What Remains

My father died eleven days ago. He had been fighting hard for the last year and finally making good progress when suddenly he was brought down quickly by a hospital infection. He was like a cat, my father, always landing on his feet and defying death on several occasions when others counted him out. So while some might say, “Well, he was sick for a year, how shocking really IS this?” I can assure you it is quite shocking to the little girl in me who still thinks her daddy is the strongest man in the world.

We had a complicated relationship. I know that describes 90% of all families, and it was certainly true in our case. But one thing I can say for sure — without going into all of the unpleasantness and complexity of our particular situation — is that I woke up every day of my life knowing I was loved by my father. I woke up knowing that no matter what I needed, he would find a way to provide. I woke up knowing he would always be happy to hear from me, to see me, to help me. So while I cannot dismiss any of the other baggage, at the end of the day, nothing matters now but the love.

I was a good daughter. I know that I was, and people have told me so. But today, I feel full of regret and remorse. I wish I was kinder. I wish I was more patient. I wish I helped with a glad heart. I wish we had some conversations we didn’t have. In short, I wish I did more. I did a lot, but I should have done more. I should have been more compassionate, more forgiving. More like my father.

Anne Lamott wrote in Traveling Mercies I tell you, families are definitely the training ground for forgiveness. At some point you pardon the people in your family for being stuck together in all their weirdness, and when you can do that, you can learn to pardon anyone. Even yourself, eventually. It’s like learning to drive on an old car with a tricky transmission: if you can master shifting gears on that, you can learn to drive anything.

My dad was good at forgiving others and gifted at forgiving himself. He never wallowed. He never beat himself up. He never felt sorry for himself, even though there were many times when no one would have blamed him for doing so. As the Japanese adage goes, fall down seven times, stand up eight. Dad kept standing up until the very end. I am trying to channel him now and brush off the regrets. I know he would have wanted that.

No one loved life more than my father. That possibly explains why he put his body through more than most people would ever dream of in order to live. Here are some things my father loved, in no particular order: The New England Patriots, Wendy’s chili, online dating (years ahead of us on that trend), photography, obscenely well-done hamburgers, weather forecasts (especially those involving snow), The Air Force, Air Force baseball caps, NPR, the beach, the lottery, mountain climbing, good movies and elephants, which are said to bring good luck.

He was an eternal optimist. The last week of his life, we discussed the billion dollar Powerball lottery, and he wanted my sister to buy him tickets. We laughed at my refusal and my hardcore “I earn my money” stance, once again questioning my paternity. He told my mom (his original and favorite ex-wife — oh, there were more), “Don’t worry, Andi, when I win I will take care of you, too.” And there is no doubt in my mind he would have.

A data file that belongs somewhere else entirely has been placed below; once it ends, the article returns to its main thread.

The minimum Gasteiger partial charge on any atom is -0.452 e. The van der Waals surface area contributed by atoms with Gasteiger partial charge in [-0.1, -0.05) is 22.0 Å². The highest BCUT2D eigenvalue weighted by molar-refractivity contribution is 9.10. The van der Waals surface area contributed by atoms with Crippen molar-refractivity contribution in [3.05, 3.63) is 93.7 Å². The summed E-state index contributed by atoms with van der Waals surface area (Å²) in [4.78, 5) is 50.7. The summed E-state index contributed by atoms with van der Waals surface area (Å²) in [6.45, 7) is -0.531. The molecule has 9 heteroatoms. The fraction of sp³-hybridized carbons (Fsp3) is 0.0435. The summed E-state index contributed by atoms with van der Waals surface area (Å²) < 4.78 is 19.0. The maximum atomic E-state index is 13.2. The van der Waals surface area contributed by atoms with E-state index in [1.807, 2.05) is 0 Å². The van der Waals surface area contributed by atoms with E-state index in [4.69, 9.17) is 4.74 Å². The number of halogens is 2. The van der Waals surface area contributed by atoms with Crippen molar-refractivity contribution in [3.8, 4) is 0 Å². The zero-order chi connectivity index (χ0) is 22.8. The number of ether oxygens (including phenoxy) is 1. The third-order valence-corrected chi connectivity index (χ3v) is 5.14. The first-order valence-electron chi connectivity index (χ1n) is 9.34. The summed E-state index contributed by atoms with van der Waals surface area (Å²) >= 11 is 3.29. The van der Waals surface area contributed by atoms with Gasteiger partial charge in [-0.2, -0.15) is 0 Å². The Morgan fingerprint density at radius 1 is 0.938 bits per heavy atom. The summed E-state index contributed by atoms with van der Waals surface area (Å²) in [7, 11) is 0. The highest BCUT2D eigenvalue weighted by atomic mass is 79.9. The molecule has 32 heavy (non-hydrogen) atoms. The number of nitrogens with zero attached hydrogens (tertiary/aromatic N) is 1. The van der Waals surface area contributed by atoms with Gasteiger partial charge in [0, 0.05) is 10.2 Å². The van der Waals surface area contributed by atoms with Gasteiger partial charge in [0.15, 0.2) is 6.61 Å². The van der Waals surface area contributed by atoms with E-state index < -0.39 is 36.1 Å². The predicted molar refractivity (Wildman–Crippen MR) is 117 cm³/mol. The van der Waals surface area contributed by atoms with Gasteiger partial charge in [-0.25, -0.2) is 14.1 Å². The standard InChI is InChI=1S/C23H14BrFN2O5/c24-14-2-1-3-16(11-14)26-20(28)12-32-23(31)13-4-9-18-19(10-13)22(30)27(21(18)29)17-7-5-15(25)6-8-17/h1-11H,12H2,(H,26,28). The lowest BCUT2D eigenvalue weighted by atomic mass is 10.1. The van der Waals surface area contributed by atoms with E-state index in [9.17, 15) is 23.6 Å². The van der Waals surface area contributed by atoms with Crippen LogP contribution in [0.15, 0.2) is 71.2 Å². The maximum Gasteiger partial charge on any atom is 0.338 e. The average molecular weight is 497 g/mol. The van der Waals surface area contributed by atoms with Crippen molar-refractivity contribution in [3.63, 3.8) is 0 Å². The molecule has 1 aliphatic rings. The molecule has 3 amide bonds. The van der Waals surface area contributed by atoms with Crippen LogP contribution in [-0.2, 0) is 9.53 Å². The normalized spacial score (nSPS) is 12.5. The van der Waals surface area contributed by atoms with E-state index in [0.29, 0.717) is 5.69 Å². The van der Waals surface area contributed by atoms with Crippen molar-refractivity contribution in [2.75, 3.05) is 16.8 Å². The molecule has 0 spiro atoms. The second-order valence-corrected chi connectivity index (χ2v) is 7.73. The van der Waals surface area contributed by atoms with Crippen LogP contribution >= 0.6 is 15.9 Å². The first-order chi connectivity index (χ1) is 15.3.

Maya Angelou said, “I’ve learned that people will forget what you said, people will forget what you did, but people will never forget how you made them feel.” My father made a lot of people feel special and important. He sincerely saw the very best in everyone he met. And he was possibly your biggest fan. He certainly was mine.

Everyone loved my dad. I have lived in this area on and off for 35 years, and I never knew as many people in my community as my dad did in just a few short years living here. When I went to the bank — both branches — everyone there knew my father. No one at the bank ever paid attention to me until they found out I was his daughter. When we would walk through Acme, various clerks would greet him warmly. I’ve spent approximately $50,000 in Acme, and no one there ever greeted ME warmly. Even the cute young salesgirl at the AT&T store knew him and was heartbroken to hear of his illness. He made friends everywhere he went.

The days following my father’s death were difficult ones. As I drove near his house to pick up my son at basketball, I asked my dad for a sign. I told him I was feeling sad and empty without him here on earth, and right at that moment, The Beatles “All You Need Is Love” came on the radio. I can not think of a song that embodies my father’s life more than this. It’s a simple tune which holds all the answers. Love is all you need. I never used to believe that. Sure, love is nice, but it doesn’t pay the bills. But as I spent my final days with my dad, love was all that was left…not houses or cars or watches or clothes…only love remained in that room, and it was all that we needed in the end.

While my father and I were quite different from each other, I am trying hard to employ more of his trademark warmth and goodness into my life. I will try to forgive people quickly and not hold grudges. I will try to to believe the very best about everyone.  I will try to be optimistic and not waste precious time on needless worry. Finally, I will try to help others and give selflessly and generously with an open heart. I will tell all the people I love that I love them, starting now. I love you. Thanks to all of you who have reached out to me so warmly during these difficult days. My dad would have loved that.

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